Like with my posts on the uncanny and the abject, I am here providing the raw text of my description of the fantastic, a literary genre described by Tzvetan Todorov in The Fantastic: A Structural Approach to a Literary Genre. The fantastic (and Todorov) is extremely straightforward, but this particular theory is actually key to the work that I’ve been doing. As such, I may have spent a bit more time describing it than needs be, but I want to make sure everything is clear (something you can help me with). In any event, here is the text of the final theory being described by my thesis.
Last week, I participated in Mini Ludume Dare 53. A mini Ludum Dare is a much more relaxed version of the full version, and it usually has some specialized rules. The number of entrants are usually much reduced (this one spawned 63 entries). In the case of Mini Ludum Dare 53, the rules were quite the same as a regular Ludum Dare (make a game in 48 hours with readily available tools). I chose to participate in the mini LD mostly because I’m moving next month right after the full Ludum Dare event, and I wouldn’t have the time to participate then.
For this mini LD, I made a game called Trash: A Story of Uncertainty [download link]. What follows is my postmortem, a look at how I made the game and what I was trying to portray with the game. As with all of my postmortems, if you haven’t played the game, then reading further will completely spoil everything that the game offers, so if you haven’t played the game, read on at your own risk.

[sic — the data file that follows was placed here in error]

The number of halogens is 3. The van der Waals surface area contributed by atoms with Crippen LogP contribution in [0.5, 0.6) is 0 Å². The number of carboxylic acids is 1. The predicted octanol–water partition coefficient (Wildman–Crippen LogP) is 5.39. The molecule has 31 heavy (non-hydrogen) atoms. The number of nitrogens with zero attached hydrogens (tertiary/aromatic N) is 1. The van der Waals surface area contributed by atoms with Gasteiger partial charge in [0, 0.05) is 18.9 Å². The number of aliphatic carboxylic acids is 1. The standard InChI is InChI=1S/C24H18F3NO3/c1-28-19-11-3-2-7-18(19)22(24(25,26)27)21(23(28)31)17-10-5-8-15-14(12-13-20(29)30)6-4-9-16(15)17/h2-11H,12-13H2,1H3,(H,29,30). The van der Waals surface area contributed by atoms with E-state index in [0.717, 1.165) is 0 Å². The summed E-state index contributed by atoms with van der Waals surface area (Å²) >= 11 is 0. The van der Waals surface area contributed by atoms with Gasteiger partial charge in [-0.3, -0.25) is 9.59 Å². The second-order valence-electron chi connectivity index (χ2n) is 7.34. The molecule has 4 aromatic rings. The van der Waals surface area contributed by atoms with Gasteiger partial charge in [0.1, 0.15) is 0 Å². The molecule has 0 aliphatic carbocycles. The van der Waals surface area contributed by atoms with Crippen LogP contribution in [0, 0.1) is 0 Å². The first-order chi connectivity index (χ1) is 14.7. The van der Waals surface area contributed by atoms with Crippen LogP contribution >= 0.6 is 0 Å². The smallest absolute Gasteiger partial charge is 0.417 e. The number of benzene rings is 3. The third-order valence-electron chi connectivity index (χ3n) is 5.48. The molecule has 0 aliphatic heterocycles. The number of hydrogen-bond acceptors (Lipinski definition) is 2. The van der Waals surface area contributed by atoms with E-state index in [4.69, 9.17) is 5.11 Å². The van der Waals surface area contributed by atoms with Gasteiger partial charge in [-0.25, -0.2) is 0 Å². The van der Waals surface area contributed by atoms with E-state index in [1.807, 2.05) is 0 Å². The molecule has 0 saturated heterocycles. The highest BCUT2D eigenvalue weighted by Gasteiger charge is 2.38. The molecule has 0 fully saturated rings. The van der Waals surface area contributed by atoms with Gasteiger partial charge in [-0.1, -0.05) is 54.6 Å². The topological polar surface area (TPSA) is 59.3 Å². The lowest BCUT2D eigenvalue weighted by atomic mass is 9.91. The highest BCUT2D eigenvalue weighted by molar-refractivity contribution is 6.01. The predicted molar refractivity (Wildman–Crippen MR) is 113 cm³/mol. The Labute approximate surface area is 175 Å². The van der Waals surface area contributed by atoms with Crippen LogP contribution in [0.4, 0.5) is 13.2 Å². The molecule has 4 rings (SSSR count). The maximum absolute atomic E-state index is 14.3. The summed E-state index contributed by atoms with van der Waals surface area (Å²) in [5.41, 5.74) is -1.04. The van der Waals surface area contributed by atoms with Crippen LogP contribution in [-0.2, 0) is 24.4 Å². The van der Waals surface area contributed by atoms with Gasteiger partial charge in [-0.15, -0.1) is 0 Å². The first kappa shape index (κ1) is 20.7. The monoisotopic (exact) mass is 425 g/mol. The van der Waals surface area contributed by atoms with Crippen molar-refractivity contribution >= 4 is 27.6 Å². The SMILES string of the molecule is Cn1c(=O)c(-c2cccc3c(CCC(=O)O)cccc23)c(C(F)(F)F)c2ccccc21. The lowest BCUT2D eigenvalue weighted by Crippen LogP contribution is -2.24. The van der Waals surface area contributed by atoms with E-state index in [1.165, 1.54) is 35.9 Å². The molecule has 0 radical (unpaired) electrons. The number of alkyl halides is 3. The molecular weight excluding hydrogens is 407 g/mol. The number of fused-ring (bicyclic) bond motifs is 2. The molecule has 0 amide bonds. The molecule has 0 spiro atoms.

Today, Nintendo issued an apology to its fans about not including same-sex marriage as a possibility in the game Tomodachi Life. This is essentially the end of a journalism and marketing snafu that started last year and has been bubbling on the internet for a few weeks now, since the announcement of the game’s release outside of Japan. I’m going to give a very brief description of the events that transpired, but I’m not going to go into detail. If you want that, Christian Nutt has written a very good article about what happened and why it’s important. Please see his article if you want to know more. It started with some Japanese players making opposite sex Miis in Tomodachi Collection: New Life and making them look like the same sex so that they could marry, which was misconstrued due to a bad translation that the game included same-sex marriage and that this was a bug that Nintendo intended to patch out. The game never included same-sex marriage and it wasn’t removed, but because of the bad translation and rumormongering, Tomodachi Life was on everyone’s radar. So when it was announced for western release in April, a petition spawned to have Nintendo include same-sex marriages as a point of equality, to which Nintendo offered a response, which was received very poorly. Two days after the response, was when Nintendo issued their apology and pledged to make future Tomodachi games more inclusive, stating that they could not retroactively redesign the game to allow same-sex marriages. That’s about all I’m going to say about the situation. Again, if you want a more in-depth look at the issues here, take a look at Christian Nutt’s Gamasutra piece. He explains it better than most I’ve seen. Instead I’m going to talk about something that comes from Nintendo’s first response: “Nintendo never intended to make any form of social commentary with the launch of ‘Tomodachi Life.'” This is going to be about understanding what happens when you make something and put it out there.